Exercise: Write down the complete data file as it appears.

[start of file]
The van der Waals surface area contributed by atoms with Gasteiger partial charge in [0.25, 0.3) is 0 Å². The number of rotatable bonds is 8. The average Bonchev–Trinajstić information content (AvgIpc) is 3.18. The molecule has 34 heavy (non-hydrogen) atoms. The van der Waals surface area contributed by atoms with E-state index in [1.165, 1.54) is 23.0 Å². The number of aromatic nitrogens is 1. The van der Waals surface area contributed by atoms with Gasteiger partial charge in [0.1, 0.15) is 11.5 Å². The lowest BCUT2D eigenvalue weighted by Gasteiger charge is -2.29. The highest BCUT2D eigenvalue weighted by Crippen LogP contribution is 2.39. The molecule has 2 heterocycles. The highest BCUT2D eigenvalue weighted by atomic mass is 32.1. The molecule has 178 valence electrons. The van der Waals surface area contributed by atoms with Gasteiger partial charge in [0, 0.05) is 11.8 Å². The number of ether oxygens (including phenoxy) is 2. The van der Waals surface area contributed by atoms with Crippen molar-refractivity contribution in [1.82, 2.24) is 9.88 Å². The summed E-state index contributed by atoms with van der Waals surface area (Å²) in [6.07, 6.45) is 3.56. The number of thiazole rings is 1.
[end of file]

The van der Waals surface area contributed by atoms with Gasteiger partial charge in [0.25, 0.3) is 0 Å². The number of rotatable bonds is 8. The average Bonchev–Trinajstić information content (AvgIpc) is 3.18. The molecule has 34 heavy (non-hydrogen) atoms. The van der Waals surface area contributed by atoms with E-state index in [1.165, 1.54) is 23.0 Å². The number of aromatic nitrogens is 1. The van der Waals surface area contributed by atoms with Gasteiger partial charge in [0.1, 0.15) is 11.5 Å². The lowest BCUT2D eigenvalue weighted by Gasteiger charge is -2.29. The highest BCUT2D eigenvalue weighted by Crippen LogP contribution is 2.39. The molecule has 2 heterocycles. The highest BCUT2D eigenvalue weighted by atomic mass is 32.1. The molecule has 178 valence electrons. The van der Waals surface area contributed by atoms with Gasteiger partial charge in [0, 0.05) is 11.8 Å². The number of ether oxygens (including phenoxy) is 2. The van der Waals surface area contributed by atoms with Crippen molar-refractivity contribution in [1.82, 2.24) is 9.88 Å². The summed E-state index contributed by atoms with van der Waals surface area (Å²) in [6.07, 6.45) is 3.56. The number of thiazole rings is 1.